And I really would’ve liked to know.
Really, none of the speakers made an effort to define the difference between these two systems. To the uninitiated, it would seem they are the same thing. They are not. Oklahoma-style Opt Out is what is being proposed in at least two other states, not Texas-style non-subscription. Future sessions on the subject should clarify that point, focus on actual Opt Out and call out presenters if they dilute or confuse the facts.
Additionally, only one speaker, Trey Gillespie of Property Casualty Insurers Association of America, really mentioned that the Oklahoma Option has been ruled unconstitutional in that state. From an overall panel perspective, that fact was almost a non-event, like it never even happened. But more on that later…
The point is, the Texas non-subscriber system has been around for a long time. The Oklahoma Option, by Minick’s own admission, is an “experiment” (one commenter at the conference pointed out that Frankenstein’s monster was also an experiment). We should not confuse the two. Oklahoma Opt Out, along with proposed similar plans in Tennessee and South Carolina, are unique creatures that deserve to be fully judged on their own scant merits and significant flaws. We should stop providing them cover by supporting them with the alleged achievements of a dissimilar system.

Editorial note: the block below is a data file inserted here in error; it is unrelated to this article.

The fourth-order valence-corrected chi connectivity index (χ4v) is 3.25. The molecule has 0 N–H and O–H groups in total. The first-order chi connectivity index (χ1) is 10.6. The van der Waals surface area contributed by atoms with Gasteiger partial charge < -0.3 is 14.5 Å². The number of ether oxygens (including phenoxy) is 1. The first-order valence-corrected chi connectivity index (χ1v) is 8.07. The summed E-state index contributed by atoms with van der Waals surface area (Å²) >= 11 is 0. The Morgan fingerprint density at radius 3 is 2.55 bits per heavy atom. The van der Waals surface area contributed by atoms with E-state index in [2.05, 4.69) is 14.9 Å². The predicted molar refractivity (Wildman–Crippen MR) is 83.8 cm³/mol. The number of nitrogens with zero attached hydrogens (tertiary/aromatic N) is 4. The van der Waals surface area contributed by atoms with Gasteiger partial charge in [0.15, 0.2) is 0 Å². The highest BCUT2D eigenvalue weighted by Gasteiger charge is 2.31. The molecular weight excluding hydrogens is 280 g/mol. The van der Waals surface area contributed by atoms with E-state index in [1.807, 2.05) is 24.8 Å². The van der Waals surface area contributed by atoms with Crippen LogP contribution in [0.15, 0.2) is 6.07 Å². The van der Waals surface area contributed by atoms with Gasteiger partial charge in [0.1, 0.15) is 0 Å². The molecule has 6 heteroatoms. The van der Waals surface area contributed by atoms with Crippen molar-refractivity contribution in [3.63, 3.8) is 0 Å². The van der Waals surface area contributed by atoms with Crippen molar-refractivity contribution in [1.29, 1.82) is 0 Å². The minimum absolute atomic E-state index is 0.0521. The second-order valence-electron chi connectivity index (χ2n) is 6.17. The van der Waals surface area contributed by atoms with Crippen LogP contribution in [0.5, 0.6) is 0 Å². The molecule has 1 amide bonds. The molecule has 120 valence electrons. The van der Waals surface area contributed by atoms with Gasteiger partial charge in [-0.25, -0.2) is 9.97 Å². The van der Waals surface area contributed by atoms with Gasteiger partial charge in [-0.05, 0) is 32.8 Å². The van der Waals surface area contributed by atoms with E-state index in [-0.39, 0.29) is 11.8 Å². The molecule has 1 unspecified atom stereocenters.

After all, Texas has never been an Opt Out state, and we should stop talking about it like it is.
On Friday, February 26, 2016, the Oklahoma Workers’ Compensation Commission (WCC) offered one of the most bizarre decisions in the history of any such tribunal in the world. The agency, which sits within the executive branch of the state’s government, resorted to a tactic traditionally reserved for the judiciary by pronouncing portions of a state statute unconstitutional—a move that has sent shock waves throughout the workers’ compensation (WC) industry nationwide. This essay is provided to explain how and why such an unprecedented and unexpected event took place.
Although scheduling constraints required the publication of this piece before we at WorkersCompensationOptions.com could incorporate the feedback of Attorney Mark Blongewicz (of Hall-Estill), Mark’s insights are so valuable that we have inserted them in text boxes throughout this updated version of the essay (which first appeared in Insurance Thought Leadership, without such text boxes, on 2/29/16).
What Does a WCC Do?
The Oklahoma WCC was born in February, 2014. It employs dozens of people and performs numerous governmental agency tasks, but when its three commissioners hear appeals of occupational injury cases, they are referred to as sitting en banc. To our knowledge, all states, territories and the federal government have similar tribunals. Over the past two years, the Oklahoma commissioners sitting en banc have heard dozens of appeals. All of those cases—up until last week—were of the fact-based WC variety.[i] Prior to last Wednesday’s hearing,[ii] the WCC was never in the business of offering opinions on the constitutionality of any laws; it simply, methodically and impressively played an administrative (rather than an interpretive) role.